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Student Essay Competition

The AAAS Science and Human Rights Coalition Student Essay Competition is made possible by the AAAS-Andrew M. Sessler Fund for Science, Education, and Human Rights.

Andrew Marienhoff Sessler (December 11, 1928 – April 17, 2014) was an American physicist, academic, former director of the Lawrence Berkeley National Laboratory (1973–1980), AAAS Fellow, and acclaimed humanitarian and public advocate for scientific freedom.  Learn more about Dr. Sessler here.

The essay competition was created to inspire students to explore connections between human rights and science, engineering and the health professions. Students may write on any topic at the intersection of science and/or technology with human rights.


40 essays from 12 different countries. The essays addressed the ways in which the Covid-19 pandemic has highlighted global health disparities, unequal access to information, and poverty, while also emphasizing the human rights responsibilities of governments and scientific communities in their responses to the virus. Other essay themes included the right to healthy food, impacts of climate change on human rights, and the responsible uses of emerging technologies. The winners will be recognized at the October 2020 Science, Technology and Human Rights Virtual Conference, hosted by the Coalition.

Graduate Student Winner

Malwina Wójcik, University of Bologna
Essay Title: "The Search for a COVID-19 Vaccine: Is It Time for a Human Rights Approach to Scientific Development?"

Undergraduate Student Winner

Morgan Steelman, Princeton University
Essay Title: "Genetic Surveillance of Uighurs in Xinjiang: Ethnicity, Sovereignty, Crime, and Human Rights"

Honorable Mention

Abigail Kleiman, Barnard College
Essay Title: "Rectifying the Lack of Protection for Environmental Refugees in International Law: The Escalating Reality of the Climate Crisis"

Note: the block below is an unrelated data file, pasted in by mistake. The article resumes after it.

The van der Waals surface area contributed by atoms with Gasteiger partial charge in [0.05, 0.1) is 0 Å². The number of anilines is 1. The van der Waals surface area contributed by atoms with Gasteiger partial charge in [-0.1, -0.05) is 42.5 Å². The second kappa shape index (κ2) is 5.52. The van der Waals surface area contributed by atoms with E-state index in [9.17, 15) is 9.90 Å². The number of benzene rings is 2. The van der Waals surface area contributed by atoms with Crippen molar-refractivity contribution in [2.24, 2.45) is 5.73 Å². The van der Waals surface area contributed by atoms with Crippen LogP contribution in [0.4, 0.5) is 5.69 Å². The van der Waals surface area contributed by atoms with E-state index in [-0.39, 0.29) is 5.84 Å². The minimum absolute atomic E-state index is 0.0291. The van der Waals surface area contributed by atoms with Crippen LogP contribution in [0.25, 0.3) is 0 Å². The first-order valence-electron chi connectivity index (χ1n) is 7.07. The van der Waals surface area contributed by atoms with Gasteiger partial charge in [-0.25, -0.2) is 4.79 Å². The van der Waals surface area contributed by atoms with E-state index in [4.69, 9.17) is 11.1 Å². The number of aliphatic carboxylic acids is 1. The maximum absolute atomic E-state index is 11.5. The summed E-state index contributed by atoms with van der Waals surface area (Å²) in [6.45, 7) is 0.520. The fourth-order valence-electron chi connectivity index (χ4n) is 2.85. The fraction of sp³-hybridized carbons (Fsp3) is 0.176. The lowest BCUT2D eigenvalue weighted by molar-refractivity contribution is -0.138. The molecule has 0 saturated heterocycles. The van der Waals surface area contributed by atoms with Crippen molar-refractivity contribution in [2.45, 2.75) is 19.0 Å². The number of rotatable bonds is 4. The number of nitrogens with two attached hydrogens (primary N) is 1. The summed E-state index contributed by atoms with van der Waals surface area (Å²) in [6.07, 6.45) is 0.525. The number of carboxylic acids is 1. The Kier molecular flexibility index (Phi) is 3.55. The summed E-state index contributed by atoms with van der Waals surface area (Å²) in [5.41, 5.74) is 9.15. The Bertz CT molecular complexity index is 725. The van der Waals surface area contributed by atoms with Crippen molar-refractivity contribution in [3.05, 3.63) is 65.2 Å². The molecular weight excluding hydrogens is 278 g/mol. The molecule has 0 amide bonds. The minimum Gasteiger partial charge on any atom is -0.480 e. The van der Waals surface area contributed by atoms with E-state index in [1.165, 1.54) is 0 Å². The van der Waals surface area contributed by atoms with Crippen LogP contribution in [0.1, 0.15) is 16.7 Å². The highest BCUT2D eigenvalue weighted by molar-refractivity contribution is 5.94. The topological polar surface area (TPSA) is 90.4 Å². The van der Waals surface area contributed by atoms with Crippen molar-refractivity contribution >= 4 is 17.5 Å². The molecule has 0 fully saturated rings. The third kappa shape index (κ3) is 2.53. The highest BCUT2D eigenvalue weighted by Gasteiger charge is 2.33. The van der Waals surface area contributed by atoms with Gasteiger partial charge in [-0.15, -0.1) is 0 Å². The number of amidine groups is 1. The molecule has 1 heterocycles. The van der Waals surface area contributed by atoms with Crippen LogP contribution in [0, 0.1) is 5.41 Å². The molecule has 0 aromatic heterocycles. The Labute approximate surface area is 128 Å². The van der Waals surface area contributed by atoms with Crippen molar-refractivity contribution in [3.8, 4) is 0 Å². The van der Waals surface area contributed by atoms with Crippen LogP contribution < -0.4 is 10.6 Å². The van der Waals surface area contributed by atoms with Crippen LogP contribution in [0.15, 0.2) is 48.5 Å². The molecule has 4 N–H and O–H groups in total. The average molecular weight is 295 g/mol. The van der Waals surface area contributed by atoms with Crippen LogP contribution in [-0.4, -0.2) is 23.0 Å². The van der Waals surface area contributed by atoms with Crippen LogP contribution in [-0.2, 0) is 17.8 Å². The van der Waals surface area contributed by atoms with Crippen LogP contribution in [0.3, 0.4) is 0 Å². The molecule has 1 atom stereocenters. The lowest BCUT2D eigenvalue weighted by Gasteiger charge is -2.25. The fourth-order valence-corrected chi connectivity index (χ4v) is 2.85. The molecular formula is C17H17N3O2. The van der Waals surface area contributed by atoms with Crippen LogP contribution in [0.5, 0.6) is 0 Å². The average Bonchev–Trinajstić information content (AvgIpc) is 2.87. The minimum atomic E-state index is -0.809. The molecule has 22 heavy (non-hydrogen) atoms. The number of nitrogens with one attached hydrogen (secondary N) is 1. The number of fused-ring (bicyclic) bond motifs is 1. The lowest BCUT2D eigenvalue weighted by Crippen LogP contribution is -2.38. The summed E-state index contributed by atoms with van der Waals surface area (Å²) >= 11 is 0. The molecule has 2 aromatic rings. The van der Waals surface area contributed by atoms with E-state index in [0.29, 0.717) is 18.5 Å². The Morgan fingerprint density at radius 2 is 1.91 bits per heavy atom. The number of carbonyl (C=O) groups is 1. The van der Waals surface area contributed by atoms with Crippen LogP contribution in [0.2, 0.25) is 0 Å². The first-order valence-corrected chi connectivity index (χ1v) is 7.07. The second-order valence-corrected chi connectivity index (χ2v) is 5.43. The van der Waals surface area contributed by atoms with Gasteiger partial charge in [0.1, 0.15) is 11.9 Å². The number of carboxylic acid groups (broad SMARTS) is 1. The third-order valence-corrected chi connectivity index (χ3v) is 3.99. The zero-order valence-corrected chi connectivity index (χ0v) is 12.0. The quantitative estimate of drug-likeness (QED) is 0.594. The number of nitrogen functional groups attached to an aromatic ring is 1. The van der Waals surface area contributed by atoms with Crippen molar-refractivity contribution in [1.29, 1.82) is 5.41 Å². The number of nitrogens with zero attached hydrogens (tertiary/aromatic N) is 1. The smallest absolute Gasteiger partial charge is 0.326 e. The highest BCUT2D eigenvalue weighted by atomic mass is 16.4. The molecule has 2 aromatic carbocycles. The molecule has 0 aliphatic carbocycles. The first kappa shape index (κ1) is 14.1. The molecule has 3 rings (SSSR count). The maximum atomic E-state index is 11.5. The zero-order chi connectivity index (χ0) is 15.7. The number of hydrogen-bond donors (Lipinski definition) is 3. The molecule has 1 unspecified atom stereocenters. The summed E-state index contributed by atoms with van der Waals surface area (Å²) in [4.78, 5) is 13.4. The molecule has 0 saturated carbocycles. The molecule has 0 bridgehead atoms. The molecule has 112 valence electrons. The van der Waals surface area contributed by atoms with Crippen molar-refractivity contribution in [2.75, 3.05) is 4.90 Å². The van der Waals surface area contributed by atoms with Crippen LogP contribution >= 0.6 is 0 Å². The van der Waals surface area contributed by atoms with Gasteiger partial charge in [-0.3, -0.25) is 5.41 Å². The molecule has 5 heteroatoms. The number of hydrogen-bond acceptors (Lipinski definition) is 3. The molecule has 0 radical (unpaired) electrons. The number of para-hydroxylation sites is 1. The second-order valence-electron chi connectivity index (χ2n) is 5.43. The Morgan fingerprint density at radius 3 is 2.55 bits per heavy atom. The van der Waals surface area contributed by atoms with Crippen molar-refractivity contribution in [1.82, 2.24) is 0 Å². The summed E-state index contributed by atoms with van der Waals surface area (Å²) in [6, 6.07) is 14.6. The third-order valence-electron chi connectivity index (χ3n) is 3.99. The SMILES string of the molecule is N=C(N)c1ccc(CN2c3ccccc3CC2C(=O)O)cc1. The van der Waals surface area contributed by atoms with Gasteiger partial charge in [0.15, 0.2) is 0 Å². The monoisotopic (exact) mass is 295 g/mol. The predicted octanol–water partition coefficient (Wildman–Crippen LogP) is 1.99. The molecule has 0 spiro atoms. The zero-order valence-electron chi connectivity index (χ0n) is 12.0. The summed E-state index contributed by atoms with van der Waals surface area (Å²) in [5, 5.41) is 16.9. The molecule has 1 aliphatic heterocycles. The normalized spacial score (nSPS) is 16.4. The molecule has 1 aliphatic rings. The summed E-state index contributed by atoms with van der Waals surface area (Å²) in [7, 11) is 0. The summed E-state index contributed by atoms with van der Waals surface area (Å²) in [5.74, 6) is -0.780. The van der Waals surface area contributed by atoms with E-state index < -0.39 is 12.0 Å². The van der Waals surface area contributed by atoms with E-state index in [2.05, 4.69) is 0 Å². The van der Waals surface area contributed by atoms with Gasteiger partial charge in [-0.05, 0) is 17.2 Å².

53 students from 11 different countries entered the competition. The essays represented wide array of topics including artificial intelligence, climate change, and access to medical technologies. The winners will be recognized at the October 2019 AAAS Science and Human Rights Conference in Washington, DC.

Graduate Student Winner

Mehrgol Tiv, McGill University
Essay Title: "AI for Social Good: How Psychological Researchers Can Contribute to the Socially Responsible Development of Artificial Intelligence"

Undergraduate Student Winner

Sumona Gupta, The University of Alabama
Essay Title: "Deep Poverty and Shallow Trenches: The Human Right to Sanitation in Alabama’s Black Belt"

Honorable Mention

Anna Lee Ali, University of London
Essay Title: "Samantha’s #MeToo: examining the idea of consent in sex robots (sexbots)"


56 students from 24 different countries entered the competition. The essays represented wide array of scientific topics including tropical diseases, artificial intelligence, social science research, and neurotechnology. The winners will be recognized at the July 2018 Science and Human Rights Coalition Symposium in Washington, DC.

Graduate Student Winner

Irene Fogarty, University College Dublin
Essay Title: “Protected Areas Conservation, Indigenous Peoples and Human Rights”

Undergraduate Student Winner

Neil Thivalapill, Columbia University
Essay Title: “The Etiology of Rights: Intersecting the Right to Health and the Right to Science for the Neglected Tropical Diseases”

Honorable Mention(s)

Kopal Jha, Cornell University
Essay Title: “What Women Expect When They're Expecting: Human Rights Considerations in Obstetrics”


66 students from 32 different countries entered the competition. The essays covered a wide range of topics at the intersection of science of human rights, including reproductive technologies, food security, artificial intelligence, data privacy, and access to water.  The winners were recognized at the July 27, 2017 Science and Human Rights Coalition Meeting in Washington, D.C. 

Graduate Student Winner

Miriam Aczel, Imperial College London 
Essay Title: "Fracking and Human Rights: Using a Rights-Based Framework to Regulate a New Technology"

Undergraduate Student Winner

Church Lieu, California State University – Los Angeles
Essay Title: "The Augmentation Gap"

Honorable Mentions

Kylie Orme, University of Utah
Essay Title: “Mr. Robot: Morality, AI, and Personhood” 

Elaine Huang, Lafayette College
Essay Title: "Doomed to Digital Dependence? Children in the Age of Persuasive Technology"